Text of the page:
Wednesday, July 25, 2012

No. 571: Superconductive power transmission is advancing fast toward practical application (July 25, 2012)

The existing power cable loses about 10% of electricity being transmitted. However, a superconducting power cable is free from impedance should it be cooled by liquid nitrogen at 196 degrees below zero. In the case of direct current transmission by superconducting cable, power loss is as small as 0.5% even if the transmission distance is 1,000 km. Research agencies involved in the development in superconducting power transmission are busily occupied with advancing the technology toward practical application.

NTT Facilities is planning to build a mega solar with a capacity of 60,000-100,000 kW on the coast devastated by last year’s earthquake and transmit generated electricity by superconducting power cables of 2 km long. The company will start to build the mega solar plant within the year with a subsidy from the government. Sakutaro Yamaguchi of Chubu University will conduct experiment of a 200 m superconducting power cable coming August or September. The power cable uses electric wire made of cuprate and is covered by the highly thermal steel tube. He plans to transmit electricity from the transforming station to data centers by superconducting power cable. If the experiment is successful, he reckons that transmission loss and heat generation are controlled to reduce the power consumption of the data center up to 40%. Railway Technical Research Institute will start the experiment to run electric trains using a new system that transmits electricity by superconducting power cable with a capacity of 1.5 kilovolts and 10 ampere to electric trains traveling in the Tokyo Metropolitan area.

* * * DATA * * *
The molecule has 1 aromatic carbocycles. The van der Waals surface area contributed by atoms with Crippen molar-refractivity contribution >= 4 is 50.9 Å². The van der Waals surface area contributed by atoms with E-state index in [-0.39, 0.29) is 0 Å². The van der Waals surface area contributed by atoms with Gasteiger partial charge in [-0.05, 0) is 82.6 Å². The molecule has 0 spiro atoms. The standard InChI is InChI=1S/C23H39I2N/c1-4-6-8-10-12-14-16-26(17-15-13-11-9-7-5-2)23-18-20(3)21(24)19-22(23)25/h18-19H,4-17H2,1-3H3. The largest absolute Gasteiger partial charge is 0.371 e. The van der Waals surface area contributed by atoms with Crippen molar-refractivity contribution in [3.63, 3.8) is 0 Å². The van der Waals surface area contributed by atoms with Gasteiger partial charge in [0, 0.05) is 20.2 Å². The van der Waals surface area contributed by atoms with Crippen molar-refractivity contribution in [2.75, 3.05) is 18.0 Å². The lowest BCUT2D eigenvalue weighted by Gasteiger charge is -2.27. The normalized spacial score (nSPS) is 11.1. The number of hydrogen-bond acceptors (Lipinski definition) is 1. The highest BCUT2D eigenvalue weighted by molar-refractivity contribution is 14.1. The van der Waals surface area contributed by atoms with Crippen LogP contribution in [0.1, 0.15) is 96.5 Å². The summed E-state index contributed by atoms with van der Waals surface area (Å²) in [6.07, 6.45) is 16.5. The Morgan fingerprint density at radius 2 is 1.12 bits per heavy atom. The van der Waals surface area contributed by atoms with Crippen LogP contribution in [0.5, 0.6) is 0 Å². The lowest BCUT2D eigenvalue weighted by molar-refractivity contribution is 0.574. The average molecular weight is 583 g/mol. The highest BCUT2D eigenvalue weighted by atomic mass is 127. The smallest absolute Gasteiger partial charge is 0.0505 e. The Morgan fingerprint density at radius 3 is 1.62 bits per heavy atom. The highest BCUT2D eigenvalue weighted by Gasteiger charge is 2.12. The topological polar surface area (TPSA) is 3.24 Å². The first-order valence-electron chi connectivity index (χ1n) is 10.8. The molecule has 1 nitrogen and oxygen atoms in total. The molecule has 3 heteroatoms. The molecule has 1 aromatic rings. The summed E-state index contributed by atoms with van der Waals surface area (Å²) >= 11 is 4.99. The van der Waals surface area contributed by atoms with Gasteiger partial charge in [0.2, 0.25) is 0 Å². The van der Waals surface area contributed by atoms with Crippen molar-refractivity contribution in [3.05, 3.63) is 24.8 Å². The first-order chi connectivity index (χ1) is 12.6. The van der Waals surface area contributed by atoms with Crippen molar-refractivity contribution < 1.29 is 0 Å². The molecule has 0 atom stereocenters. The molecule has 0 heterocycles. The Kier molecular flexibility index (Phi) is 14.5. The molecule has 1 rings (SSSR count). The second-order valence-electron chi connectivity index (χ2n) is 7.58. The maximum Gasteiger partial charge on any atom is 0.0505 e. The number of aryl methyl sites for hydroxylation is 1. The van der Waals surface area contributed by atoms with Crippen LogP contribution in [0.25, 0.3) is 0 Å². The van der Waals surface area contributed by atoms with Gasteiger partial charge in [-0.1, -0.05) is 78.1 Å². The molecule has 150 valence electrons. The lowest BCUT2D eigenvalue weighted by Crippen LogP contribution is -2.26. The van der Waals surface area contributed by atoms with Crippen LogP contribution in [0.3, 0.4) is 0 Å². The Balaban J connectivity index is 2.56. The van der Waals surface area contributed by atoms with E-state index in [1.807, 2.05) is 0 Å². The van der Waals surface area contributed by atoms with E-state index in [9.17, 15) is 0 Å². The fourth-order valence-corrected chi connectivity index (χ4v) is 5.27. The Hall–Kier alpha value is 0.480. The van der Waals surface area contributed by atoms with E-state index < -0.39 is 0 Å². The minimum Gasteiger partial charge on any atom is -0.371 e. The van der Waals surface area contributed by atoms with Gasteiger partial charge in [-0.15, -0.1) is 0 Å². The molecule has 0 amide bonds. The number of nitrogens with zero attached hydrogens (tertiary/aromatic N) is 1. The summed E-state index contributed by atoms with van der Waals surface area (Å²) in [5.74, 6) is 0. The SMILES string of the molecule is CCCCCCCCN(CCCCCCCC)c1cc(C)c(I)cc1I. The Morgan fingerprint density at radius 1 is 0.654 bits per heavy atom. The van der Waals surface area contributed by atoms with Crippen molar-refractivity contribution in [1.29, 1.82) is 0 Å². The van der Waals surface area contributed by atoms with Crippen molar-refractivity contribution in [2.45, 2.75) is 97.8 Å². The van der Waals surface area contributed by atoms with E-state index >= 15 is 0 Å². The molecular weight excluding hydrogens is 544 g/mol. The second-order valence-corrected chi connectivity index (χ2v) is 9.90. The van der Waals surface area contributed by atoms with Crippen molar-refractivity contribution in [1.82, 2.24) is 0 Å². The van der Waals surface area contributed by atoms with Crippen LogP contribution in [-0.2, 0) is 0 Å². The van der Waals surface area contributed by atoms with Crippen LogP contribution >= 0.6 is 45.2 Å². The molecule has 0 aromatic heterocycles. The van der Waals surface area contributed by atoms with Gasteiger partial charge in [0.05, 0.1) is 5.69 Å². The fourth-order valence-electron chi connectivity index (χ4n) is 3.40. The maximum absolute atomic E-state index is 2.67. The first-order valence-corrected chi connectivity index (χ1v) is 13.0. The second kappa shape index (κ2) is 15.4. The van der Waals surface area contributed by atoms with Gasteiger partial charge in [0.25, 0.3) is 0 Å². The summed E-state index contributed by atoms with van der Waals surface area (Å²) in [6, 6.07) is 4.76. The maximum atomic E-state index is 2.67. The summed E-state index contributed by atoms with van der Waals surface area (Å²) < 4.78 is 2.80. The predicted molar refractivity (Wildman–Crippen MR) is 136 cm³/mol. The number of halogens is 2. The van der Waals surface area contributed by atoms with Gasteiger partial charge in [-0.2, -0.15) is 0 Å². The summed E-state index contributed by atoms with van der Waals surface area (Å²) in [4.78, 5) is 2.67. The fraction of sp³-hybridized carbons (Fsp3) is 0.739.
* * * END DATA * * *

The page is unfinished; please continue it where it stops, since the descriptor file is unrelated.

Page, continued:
National Institutefor Materials Science and Institute for Advanced Biosciences of Keio University clarified the mechanism that boiling up some kinds of iron components by alcohol beverage induces superconductivity. They presumed that organic acids contained in alcohol beverage eliminate extra iron. At this moment, they made it clear that malic acid, citric acid, and beta alanine induce superconductivity. They confirmed that each of the three compounds will become superconducting if iron tallurium compound is boiled up with water in which the three compounds are dissolved. Red wine, in particular, is supposed to be highly competent in inducing superconductivity because it contains the three compounds a lot. The iron tellurium compound cannot become superconducting as it is, though it has a similar structure with substances that can be superconducting. 

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